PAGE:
Yet just as the British forgot the lessons of the Palestine Patrol, the U.S. military retained little from its maritime engagements in Vietnam. The epigraph to Cutler’s book is:
“When I was in Vietnam a bunch of us decided to —”
“Wait a minute. I must have misunderstood. I thought you were in the Navy.”
“Well, what were you doing in Vietnam?”
Cutler writes, “I have participated in conversations like this one many times since returning from Vietnam, and other Navy veterans have told me of similar experiences.”
Today’s military planners cannot afford to assume technical dominance or that a large navy is sufficient to ward off strategic failure. We will continue to see maritime insurgent networks and maritime counterinsurgent forces play important roles in irregular warfare because it makes simple economic sense for them to do so. For one thing, moving materiel is generally cheaper by sea than by land, and has grown even more so in the age of the road-buried improvised explosive device. For an insurgent or terrorist, moving undetected can be easier amid commercial maritime flows than by land or air. Drug traffickers have learned these lessons and increasingly use maritime routes and even rudimentary submersible vehicles to bring their cargoes to America.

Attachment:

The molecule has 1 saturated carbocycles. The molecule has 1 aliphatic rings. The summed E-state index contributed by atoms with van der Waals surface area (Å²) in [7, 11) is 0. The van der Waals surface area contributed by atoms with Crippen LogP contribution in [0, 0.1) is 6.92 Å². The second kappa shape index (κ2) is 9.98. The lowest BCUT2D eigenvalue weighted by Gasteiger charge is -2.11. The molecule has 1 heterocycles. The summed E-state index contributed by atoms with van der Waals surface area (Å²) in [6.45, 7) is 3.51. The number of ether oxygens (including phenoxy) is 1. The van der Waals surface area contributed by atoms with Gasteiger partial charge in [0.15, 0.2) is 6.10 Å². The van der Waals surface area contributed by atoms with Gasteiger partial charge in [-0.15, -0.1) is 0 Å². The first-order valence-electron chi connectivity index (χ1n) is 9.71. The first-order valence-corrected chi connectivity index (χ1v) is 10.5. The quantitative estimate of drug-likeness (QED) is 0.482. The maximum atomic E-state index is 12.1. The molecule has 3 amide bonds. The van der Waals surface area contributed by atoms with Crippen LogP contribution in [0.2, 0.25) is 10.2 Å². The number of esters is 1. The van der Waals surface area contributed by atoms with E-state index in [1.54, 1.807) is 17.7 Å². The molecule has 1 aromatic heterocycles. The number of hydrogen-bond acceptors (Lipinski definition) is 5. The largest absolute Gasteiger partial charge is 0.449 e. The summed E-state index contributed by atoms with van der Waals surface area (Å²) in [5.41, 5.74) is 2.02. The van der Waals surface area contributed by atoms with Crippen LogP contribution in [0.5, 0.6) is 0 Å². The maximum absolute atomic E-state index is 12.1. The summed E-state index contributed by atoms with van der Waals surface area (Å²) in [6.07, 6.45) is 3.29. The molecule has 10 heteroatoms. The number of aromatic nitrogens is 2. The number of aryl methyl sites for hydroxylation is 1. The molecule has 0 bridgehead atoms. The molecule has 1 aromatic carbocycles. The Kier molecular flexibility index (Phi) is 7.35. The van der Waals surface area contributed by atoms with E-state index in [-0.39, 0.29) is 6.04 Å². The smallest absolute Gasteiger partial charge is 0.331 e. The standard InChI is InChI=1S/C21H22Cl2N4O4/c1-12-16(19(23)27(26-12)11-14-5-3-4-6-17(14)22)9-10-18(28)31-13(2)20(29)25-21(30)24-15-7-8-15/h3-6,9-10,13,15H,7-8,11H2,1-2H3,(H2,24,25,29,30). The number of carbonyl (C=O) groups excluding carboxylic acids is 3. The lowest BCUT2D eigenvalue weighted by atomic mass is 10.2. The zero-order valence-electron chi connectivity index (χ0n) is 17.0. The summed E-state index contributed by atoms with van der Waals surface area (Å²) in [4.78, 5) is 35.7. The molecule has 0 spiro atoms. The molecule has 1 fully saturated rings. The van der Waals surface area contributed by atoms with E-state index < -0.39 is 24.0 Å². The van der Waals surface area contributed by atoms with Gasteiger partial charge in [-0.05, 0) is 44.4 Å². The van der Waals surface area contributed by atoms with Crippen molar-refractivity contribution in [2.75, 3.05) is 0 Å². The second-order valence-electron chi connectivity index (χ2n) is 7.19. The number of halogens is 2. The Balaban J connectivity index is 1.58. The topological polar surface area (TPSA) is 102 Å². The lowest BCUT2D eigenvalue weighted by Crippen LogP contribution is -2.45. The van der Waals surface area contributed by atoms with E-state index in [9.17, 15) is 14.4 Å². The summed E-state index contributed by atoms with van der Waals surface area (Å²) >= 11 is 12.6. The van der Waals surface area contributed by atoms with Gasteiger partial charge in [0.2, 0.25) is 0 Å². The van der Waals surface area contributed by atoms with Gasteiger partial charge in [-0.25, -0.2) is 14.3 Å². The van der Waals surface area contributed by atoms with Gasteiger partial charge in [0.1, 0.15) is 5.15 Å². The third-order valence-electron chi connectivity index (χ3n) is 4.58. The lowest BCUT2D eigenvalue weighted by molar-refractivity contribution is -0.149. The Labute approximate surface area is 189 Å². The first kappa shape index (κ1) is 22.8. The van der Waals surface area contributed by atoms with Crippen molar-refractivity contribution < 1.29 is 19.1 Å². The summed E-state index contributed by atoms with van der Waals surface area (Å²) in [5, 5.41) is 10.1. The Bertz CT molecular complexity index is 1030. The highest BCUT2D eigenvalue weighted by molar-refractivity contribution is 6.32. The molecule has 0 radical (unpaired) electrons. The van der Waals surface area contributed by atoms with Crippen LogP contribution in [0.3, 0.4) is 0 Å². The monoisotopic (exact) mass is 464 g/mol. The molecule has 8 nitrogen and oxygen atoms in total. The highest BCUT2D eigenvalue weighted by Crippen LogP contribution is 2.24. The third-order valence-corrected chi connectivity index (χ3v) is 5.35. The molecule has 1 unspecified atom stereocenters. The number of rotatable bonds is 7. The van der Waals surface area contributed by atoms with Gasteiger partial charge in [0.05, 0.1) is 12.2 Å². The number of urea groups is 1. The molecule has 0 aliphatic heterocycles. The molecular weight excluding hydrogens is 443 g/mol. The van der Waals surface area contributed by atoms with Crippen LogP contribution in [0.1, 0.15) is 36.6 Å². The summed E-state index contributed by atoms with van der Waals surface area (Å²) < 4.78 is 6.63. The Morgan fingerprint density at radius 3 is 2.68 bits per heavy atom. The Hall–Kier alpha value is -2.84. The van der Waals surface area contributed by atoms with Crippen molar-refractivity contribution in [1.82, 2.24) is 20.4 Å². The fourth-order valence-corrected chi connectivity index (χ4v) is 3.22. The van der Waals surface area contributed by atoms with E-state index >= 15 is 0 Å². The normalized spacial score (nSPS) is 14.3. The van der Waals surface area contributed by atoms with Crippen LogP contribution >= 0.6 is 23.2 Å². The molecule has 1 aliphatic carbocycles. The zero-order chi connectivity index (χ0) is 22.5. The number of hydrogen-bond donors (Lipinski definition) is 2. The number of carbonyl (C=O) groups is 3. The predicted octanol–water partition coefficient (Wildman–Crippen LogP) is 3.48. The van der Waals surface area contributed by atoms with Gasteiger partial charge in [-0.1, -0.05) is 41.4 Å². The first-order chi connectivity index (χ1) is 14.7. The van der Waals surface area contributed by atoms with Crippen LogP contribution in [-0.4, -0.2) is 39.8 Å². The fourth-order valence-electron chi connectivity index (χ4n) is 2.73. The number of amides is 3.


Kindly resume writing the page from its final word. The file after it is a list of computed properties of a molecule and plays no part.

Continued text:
Israeli interceptions of ships reportedly carrying weapons to Palestinian militants suggest that maritime networks have an important role in the arming of such groups. And in last year’s escalation of hostilities, Hamas attempted to use seaborne naval commandoes to project forces into Israel as the second prong of an offensive strategy focused on rocket fire. While used to limited effect, the commando unit foreshadows more use by Hamas of the maritime dimension.
In South Asia, the terrorists who killed more than 164 people in the 2008 attack on the Taj Mahal and other locations in Mumbai traveled from Karachi by boat. David Headley, who pled guilty to casing the targets before the attack and who received training from Lashkar-e-Taiba, which conducted the attack, reportedly told Indian interrogators that the group was setting up a naval arm. Al Qaeda launched its affiliate in the Indian subcontinent by attempting to hijack a Pakistani frigate in order to use its weapons, which included an anti-ship missile system with a range of 186 miles to target American ships. A Pakistani security official told the Wall Street Journal, “If they hadn’t been detected, the minimal damage would have been similar to the USS Cole in 2000. However, if they had somehow managed to maneuver the weapons systems, then we are talking about a full-scale naval engagement.” Imagine such a strike off Yemen, where sea lanes are being used to evacuate citizens from the conflict zone.